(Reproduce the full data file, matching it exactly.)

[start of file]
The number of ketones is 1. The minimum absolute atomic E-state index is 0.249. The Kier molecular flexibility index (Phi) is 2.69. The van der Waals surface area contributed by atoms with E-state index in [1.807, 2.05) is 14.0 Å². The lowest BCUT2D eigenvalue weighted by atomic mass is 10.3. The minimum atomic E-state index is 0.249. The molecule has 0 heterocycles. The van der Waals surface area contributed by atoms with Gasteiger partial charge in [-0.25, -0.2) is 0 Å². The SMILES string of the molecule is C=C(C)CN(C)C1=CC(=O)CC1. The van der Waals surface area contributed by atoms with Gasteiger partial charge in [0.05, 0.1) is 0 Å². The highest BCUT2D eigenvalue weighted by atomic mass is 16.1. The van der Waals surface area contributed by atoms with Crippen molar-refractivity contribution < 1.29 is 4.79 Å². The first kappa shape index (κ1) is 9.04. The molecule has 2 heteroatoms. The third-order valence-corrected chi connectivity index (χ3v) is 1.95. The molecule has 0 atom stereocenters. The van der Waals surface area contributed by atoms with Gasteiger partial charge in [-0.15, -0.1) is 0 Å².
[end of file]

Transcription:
The number of ketones is 1. The minimum absolute atomic E-state index is 0.249. The Kier molecular flexibility index (Phi) is 2.69. The van der Waals surface area contributed by atoms with E-state index in [1.807, 2.05) is 14.0 Å². The lowest BCUT2D eigenvalue weighted by atomic mass is 10.3. The minimum atomic E-state index is 0.249. The molecule has 0 heterocycles. The van der Waals surface area contributed by atoms with Gasteiger partial charge in [-0.25, -0.2) is 0 Å². The SMILES string of the molecule is C=C(C)CN(C)C1=CC(=O)CC1. The van der Waals surface area contributed by atoms with Gasteiger partial charge in [0.05, 0.1) is 0 Å². The highest BCUT2D eigenvalue weighted by atomic mass is 16.1. The van der Waals surface area contributed by atoms with Crippen molar-refractivity contribution < 1.29 is 4.79 Å². The first kappa shape index (κ1) is 9.04. The molecule has 2 heteroatoms. The third-order valence-corrected chi connectivity index (χ3v) is 1.95. The molecule has 0 atom stereocenters. The van der Waals surface area contributed by atoms with Gasteiger partial charge in [-0.15, -0.1) is 0 Å².